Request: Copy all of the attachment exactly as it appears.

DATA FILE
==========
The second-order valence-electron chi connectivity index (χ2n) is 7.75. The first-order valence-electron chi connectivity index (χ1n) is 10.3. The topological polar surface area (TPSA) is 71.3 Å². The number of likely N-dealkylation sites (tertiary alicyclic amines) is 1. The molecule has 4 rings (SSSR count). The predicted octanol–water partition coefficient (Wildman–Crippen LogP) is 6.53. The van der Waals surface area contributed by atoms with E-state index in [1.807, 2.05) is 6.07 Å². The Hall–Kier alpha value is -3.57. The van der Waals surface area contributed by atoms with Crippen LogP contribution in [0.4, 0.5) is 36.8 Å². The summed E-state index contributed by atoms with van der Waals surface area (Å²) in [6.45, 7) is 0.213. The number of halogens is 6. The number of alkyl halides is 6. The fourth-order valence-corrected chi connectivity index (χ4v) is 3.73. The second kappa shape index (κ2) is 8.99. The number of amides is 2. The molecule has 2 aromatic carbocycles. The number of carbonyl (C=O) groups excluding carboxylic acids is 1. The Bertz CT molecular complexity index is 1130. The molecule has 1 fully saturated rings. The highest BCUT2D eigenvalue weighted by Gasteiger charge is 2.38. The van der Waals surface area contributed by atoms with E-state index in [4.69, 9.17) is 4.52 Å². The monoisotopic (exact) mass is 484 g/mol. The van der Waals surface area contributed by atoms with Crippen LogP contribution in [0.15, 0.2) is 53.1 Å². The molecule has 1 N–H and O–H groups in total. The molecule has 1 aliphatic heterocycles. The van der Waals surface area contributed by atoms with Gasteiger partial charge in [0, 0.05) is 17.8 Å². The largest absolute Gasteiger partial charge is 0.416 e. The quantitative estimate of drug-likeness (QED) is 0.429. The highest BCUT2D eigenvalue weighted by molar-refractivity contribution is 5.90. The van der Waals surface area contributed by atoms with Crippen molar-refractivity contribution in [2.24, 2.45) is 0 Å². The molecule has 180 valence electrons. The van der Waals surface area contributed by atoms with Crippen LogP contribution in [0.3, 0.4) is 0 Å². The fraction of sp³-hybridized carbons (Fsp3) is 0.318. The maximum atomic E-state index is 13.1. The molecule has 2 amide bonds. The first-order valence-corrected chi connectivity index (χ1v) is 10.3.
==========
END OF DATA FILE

The second-order valence-electron chi connectivity index (χ2n) is 7.75. The first-order valence-electron chi connectivity index (χ1n) is 10.3. The topological polar surface area (TPSA) is 71.3 Å². The number of likely N-dealkylation sites (tertiary alicyclic amines) is 1. The molecule has 4 rings (SSSR count). The predicted octanol–water partition coefficient (Wildman–Crippen LogP) is 6.53. The van der Waals surface area contributed by atoms with E-state index in [1.807, 2.05) is 6.07 Å². The Hall–Kier alpha value is -3.57. The van der Waals surface area contributed by atoms with Crippen LogP contribution in [0.4, 0.5) is 36.8 Å². The summed E-state index contributed by atoms with van der Waals surface area (Å²) in [6.45, 7) is 0.213. The number of halogens is 6. The number of alkyl halides is 6. The fourth-order valence-corrected chi connectivity index (χ4v) is 3.73. The second kappa shape index (κ2) is 8.99. The number of amides is 2. The molecule has 2 aromatic carbocycles. The number of carbonyl (C=O) groups excluding carboxylic acids is 1. The Bertz CT molecular complexity index is 1130. The molecule has 1 fully saturated rings. The highest BCUT2D eigenvalue weighted by Gasteiger charge is 2.38. The van der Waals surface area contributed by atoms with E-state index in [4.69, 9.17) is 4.52 Å². The monoisotopic (exact) mass is 484 g/mol. The van der Waals surface area contributed by atoms with Crippen LogP contribution in [0.15, 0.2) is 53.1 Å². The molecule has 1 N–H and O–H groups in total. The molecule has 1 aliphatic heterocycles. The van der Waals surface area contributed by atoms with Gasteiger partial charge in [0, 0.05) is 17.8 Å². The largest absolute Gasteiger partial charge is 0.416 e. The quantitative estimate of drug-likeness (QED) is 0.429. The highest BCUT2D eigenvalue weighted by molar-refractivity contribution is 5.90. The van der Waals surface area contributed by atoms with Crippen molar-refractivity contribution in [2.24, 2.45) is 0 Å². The molecule has 180 valence electrons. The van der Waals surface area contributed by atoms with Crippen LogP contribution in [0.3, 0.4) is 0 Å². The fraction of sp³-hybridized carbons (Fsp3) is 0.318. The maximum atomic E-state index is 13.1. The molecule has 2 amide bonds. The first-order valence-corrected chi connectivity index (χ1v) is 10.3.